Established plans for accountability, regular engagement with, and offering feedback to the CEO as well as regular performance reviews should be standard practice, but if lacking, consider incorporating them. The enterprise’s performance will likely benefit, and the board will become keenly aware of characteristics they value in the current CEO and would like to see mirrored in future candidates. Trusted relationships with directors and candid conversations are oftentimes the miracle elixir of success. Through this process, blind spots will become evident. Then the board will move to fill these either through thoughtful CEO succession planning or influencing key complimentary hires on the leadership team surrounding the CEO.
Additionally, thoughtful accountability plans and performance reviews can highlight systemic problems early and, if need be, accelerate succession planning action. Likewise, a current CEO’s strengths can help boards think about the positive characteristics they not only value in the role but also how that should cascade through the organization—and be present in the next CEO.
Use Scenario Planning to Inform the Succession Plan
An organization in 5- or 10-years’ time won’t look the same as today, and neither, probably, should its top executive. The board must understand where the organization is going to determine the type of CEO and level of expertise it will need down the road. Is the business in a growth phase? Planning for an acquisition or a divestiture? Is the market eroding? Are all stakeholders being managed?
Just as scenario planning helps businesses prepare for a variety of market scenarios or disruptors, it is also a critical input to boards to consider the different profiles of CEOs they might need to address those same conditions. The characteristics that make an excellent growth CEO may not be the same as those that make an excellent crisis CEO, after all. Boards should consider tailored succession plans and CEO profiles that align to each of their companies’ critical scenario plans.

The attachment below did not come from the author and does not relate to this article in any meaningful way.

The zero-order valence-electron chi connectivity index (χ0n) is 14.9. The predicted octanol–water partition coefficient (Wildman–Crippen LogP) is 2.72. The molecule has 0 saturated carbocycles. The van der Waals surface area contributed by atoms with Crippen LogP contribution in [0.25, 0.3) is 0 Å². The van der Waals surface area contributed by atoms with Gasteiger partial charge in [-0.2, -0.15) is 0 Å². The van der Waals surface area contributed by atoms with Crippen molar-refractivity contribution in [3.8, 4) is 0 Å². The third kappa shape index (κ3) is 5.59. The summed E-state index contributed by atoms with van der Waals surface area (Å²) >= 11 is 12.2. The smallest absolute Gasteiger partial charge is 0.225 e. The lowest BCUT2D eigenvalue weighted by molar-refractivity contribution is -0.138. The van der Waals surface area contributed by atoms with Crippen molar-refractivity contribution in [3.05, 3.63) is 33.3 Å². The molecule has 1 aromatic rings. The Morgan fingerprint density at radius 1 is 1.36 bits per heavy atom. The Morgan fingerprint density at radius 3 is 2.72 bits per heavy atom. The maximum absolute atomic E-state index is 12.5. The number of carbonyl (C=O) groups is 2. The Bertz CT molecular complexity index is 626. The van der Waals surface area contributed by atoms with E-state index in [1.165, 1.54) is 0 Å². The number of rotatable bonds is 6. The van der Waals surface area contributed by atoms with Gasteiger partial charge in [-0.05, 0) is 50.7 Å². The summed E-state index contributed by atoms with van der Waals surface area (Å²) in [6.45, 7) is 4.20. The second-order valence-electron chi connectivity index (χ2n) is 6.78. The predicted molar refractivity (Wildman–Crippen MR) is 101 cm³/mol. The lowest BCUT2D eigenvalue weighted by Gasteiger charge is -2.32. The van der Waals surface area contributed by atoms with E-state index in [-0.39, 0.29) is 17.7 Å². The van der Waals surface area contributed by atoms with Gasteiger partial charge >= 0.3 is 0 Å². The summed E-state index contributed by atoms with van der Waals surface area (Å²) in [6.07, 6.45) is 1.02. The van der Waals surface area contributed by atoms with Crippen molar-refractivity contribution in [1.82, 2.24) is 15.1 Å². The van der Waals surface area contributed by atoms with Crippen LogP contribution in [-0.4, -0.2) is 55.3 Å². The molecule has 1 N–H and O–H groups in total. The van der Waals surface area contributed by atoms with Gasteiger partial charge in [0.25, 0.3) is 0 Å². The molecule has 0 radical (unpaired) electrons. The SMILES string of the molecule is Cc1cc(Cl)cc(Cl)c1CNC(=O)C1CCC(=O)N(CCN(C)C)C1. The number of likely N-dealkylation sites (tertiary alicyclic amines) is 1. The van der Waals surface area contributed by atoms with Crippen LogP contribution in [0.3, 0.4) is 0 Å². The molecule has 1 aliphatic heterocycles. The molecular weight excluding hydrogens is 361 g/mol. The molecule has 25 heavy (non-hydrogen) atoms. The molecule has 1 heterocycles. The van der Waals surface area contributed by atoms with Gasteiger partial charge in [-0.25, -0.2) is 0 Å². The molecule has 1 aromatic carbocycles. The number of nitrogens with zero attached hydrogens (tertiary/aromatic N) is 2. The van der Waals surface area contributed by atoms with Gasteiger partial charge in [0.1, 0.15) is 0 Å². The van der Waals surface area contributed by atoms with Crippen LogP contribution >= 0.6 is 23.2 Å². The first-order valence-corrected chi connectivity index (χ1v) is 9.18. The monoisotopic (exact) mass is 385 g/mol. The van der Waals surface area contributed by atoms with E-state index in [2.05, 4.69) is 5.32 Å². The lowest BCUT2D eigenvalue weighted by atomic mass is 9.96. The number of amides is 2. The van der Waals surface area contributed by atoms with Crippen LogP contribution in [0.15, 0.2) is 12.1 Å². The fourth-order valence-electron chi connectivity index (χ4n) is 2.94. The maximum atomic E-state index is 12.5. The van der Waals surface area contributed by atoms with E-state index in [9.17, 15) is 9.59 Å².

Putting the Pieces Together to Yield Strategic Succession Planning
Once a board is aligned on what the next CEO should look like, it can turn its attention to translating that profile into a pool of qualified future candidates.
Ideally, the pool consists of both internal and external candidates. The former can be nurtured through robust talent and development programs that identify high-potential leaders and provide them with opportunities and mentorship to build the characteristics and behaviors that will help propel the company to success.
Ensure that you start with robust scenario planning, align the board on key attributes of CEO success, look for blind spots among the leadership team to inform a holistic picture, and instill desired leadership attributes within various levels of the business while simultaneously looking outside the organization for future talent. You should never be caught flat-footed. There should always be a path and plan to a successor for each of the viable scenarios.
Regardless of whether the ultimate successor is chosen from the internal ranks or the market, a board that actively participates and collaborates closely with its current CEO will be well positioned to choose wisely and enable a smooth transition that supports growth and business objectives for the long term.